In August '68 Harrison received a special gift from his pal Eric Clapton, a Gibson Les Paul that he named Lucy. Clapton used this Les Paul for all the lead work on "While My Guitar Gently Weeps," and George featured it on "Cry Baby Cry" and "Sexy Sadie." "Back In The USSR" spotlighted Paul on guitar and drums, George on the Jazz Bass, and John on the Bass VL John also played bass on "Helter Skelter," while on "Honey Pie" George handled bass and John used his Casino. George's SG and Paul's Casino were also featured on these sessions.
For "Hey Jude," recorded at both Trident Studios and Abbey Road, Paul played piano, John played a J-160E, and George appeared with one of his electrics. Its promo film shows Paul on piano, George with the Bass VI, and John playing his Casino through a silver-faced Fender Deluxe amp. In the "Revolution" promo film, Paul appears with his original refinished Hofner bass, while George has his Les Paul and John plays a Casino. By now "psychedelic" was out, and "plain" was in for the Beatles. They had some of their instruments stripped to a natural finish, including John's Casino and a J-160E (a replacement for the one that was stolen). In March 1969 Paul did the same with his Rickenbacker bass, and George's Casino was also stripped.
George made a business trip to the States in October 1968 and purchased the Moog synthesizer that was used for Abbey Road and his solo LP Electronic Sounds. In January '69 the Beatles started work on what was to be their Get Back LP, eventually released as Let It Be in 1970. Paul used his Hofner bass exclusively for it, although he had the Rickenbacker bass in the studio. He played his D-28 on "Two Of Us." John used his Casino and D-28 for these sessions, while George had his Les Paul, rosewood Telecaster, and J-200. John played lap steel on "For You Blue." Guitar expert Steve Soest explains: "I've never seen one like this, but I believe its European-made. It doesn't look like any American lap steel I've seen." When Paul played piano, either John or George played one of the Fender basses. The Beatles used Fender amps for these recordings.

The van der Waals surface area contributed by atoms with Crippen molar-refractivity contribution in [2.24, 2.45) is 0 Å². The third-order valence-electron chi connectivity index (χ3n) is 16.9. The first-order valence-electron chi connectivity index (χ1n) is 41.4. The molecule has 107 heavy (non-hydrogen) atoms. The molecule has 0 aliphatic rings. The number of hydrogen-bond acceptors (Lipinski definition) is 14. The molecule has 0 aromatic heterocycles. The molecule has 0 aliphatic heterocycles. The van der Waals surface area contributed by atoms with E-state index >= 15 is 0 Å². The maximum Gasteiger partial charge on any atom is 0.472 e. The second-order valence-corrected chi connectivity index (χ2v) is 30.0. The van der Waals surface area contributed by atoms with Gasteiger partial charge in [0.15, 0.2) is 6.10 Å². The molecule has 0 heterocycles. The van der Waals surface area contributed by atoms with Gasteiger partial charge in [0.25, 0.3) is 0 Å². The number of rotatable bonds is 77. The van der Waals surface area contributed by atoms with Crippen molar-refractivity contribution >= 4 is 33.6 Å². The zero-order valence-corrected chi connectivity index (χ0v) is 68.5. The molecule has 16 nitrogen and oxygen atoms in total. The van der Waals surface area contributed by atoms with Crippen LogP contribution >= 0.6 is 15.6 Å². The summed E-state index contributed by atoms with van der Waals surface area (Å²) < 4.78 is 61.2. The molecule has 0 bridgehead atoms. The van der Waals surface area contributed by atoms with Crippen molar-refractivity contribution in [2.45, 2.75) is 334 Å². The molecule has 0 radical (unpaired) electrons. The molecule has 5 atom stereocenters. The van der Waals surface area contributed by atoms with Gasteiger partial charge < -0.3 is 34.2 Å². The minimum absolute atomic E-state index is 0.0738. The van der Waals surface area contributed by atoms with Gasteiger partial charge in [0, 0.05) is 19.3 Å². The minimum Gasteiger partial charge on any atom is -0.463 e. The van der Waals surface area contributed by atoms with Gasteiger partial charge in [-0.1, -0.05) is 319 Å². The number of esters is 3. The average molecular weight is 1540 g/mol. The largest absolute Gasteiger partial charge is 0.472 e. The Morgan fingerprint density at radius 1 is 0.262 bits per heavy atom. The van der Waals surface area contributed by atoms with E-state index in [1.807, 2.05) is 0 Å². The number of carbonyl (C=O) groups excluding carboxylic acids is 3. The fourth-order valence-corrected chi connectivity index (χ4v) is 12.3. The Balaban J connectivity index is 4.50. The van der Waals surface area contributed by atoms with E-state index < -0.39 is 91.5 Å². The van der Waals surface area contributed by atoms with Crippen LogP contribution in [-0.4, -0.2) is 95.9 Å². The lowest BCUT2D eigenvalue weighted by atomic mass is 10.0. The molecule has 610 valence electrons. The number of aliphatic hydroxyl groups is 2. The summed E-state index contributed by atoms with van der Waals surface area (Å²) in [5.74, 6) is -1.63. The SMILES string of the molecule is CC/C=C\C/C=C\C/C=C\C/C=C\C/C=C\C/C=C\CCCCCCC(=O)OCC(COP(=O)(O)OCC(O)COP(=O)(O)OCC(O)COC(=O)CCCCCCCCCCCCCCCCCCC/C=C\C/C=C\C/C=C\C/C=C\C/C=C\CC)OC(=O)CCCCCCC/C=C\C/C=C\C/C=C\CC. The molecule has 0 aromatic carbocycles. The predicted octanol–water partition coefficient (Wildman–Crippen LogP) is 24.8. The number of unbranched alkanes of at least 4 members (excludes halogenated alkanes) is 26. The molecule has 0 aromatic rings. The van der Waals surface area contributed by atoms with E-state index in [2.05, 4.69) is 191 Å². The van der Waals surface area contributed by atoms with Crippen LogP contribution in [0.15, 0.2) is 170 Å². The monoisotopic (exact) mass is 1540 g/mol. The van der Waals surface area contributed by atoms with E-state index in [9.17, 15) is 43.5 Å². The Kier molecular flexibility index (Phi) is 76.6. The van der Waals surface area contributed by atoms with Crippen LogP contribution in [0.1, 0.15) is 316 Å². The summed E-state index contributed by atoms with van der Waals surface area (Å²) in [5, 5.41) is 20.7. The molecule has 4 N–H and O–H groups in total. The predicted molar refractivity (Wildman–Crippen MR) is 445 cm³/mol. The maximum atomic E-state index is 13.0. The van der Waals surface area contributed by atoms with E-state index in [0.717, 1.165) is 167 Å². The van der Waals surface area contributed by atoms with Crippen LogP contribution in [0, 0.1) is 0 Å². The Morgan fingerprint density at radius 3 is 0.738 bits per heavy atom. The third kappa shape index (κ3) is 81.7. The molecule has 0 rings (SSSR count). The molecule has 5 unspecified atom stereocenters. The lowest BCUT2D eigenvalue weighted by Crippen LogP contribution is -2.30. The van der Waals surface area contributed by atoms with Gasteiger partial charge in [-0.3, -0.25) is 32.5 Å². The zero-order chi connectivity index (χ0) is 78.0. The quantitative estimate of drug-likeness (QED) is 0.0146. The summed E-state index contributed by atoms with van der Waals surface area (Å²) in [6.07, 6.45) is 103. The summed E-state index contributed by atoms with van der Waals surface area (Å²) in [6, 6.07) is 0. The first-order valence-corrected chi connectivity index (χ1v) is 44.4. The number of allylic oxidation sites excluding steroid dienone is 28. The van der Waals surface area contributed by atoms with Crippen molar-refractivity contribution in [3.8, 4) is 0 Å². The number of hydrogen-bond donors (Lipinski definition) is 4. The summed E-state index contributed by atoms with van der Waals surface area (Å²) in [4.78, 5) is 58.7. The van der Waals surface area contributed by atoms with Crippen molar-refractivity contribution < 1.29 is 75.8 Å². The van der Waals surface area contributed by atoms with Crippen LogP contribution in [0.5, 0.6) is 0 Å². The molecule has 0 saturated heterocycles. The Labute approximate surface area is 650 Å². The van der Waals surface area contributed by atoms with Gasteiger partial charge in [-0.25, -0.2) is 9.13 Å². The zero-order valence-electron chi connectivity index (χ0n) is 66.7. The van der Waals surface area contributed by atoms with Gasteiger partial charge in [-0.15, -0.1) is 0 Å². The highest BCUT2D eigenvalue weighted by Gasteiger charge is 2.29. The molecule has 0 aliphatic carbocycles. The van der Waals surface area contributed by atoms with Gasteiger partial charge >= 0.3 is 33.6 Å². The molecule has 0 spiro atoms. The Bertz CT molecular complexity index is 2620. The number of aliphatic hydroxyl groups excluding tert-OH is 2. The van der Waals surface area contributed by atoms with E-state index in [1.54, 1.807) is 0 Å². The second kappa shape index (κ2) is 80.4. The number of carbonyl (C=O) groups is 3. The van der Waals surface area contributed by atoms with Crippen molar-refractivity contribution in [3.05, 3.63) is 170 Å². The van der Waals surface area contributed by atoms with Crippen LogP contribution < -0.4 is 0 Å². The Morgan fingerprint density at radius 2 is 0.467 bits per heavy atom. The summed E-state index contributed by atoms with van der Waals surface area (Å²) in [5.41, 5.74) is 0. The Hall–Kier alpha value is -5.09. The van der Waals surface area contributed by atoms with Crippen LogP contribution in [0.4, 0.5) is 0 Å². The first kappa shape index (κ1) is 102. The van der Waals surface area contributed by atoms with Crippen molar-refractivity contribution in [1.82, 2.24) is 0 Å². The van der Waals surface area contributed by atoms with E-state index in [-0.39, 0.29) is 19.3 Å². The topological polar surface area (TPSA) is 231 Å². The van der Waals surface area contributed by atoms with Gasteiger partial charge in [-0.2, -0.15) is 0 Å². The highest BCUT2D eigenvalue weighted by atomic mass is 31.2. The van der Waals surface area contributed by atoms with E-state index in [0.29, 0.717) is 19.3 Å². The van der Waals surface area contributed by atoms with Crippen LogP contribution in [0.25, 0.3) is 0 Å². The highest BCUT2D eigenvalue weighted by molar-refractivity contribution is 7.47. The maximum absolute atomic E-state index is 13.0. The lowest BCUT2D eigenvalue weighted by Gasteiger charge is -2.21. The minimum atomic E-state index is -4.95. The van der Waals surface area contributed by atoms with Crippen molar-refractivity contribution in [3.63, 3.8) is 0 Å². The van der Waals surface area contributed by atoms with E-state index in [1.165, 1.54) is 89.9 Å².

Abbey Road was cut in the spring and summer of 1969, using the same gear from the "Get Back" sessions. This time, George preferred his Les Paul for most of the album. The Moog saw action on "Here Comes The Sun" and "Maxwell's Silver Hammer." Each Beatle got a chance to bask in the spotlight during "The End," with Ringo taking his only recorded drum solo and John, Paul, and George trading guitar solos (with Paul playing first, George second, and John last). The song's name proved prophetic, for soon afterwards the musicians parted ways.
In a companion piece beginning on page 86, George Harrison conducts a pictorial tour of his personal guitar collection.
- The following month all four Beatles received Russian-made nylon-string guitars, seem in the studio during the recording of "Day Tripper and Rubber Soul. As they acquired more instruments, they usually had them all in the studio. - В следующем месяце (в ноябре 1965 года) вся четвёрка Битлз получила гитары российского (советского) производства с нейлоновыми струнами, которых видели в студии в период записи композиции "Day Tripper" и альбома "Rubber Soul". Так как группа приобретала много инструментов, то они обычно держали их в студии.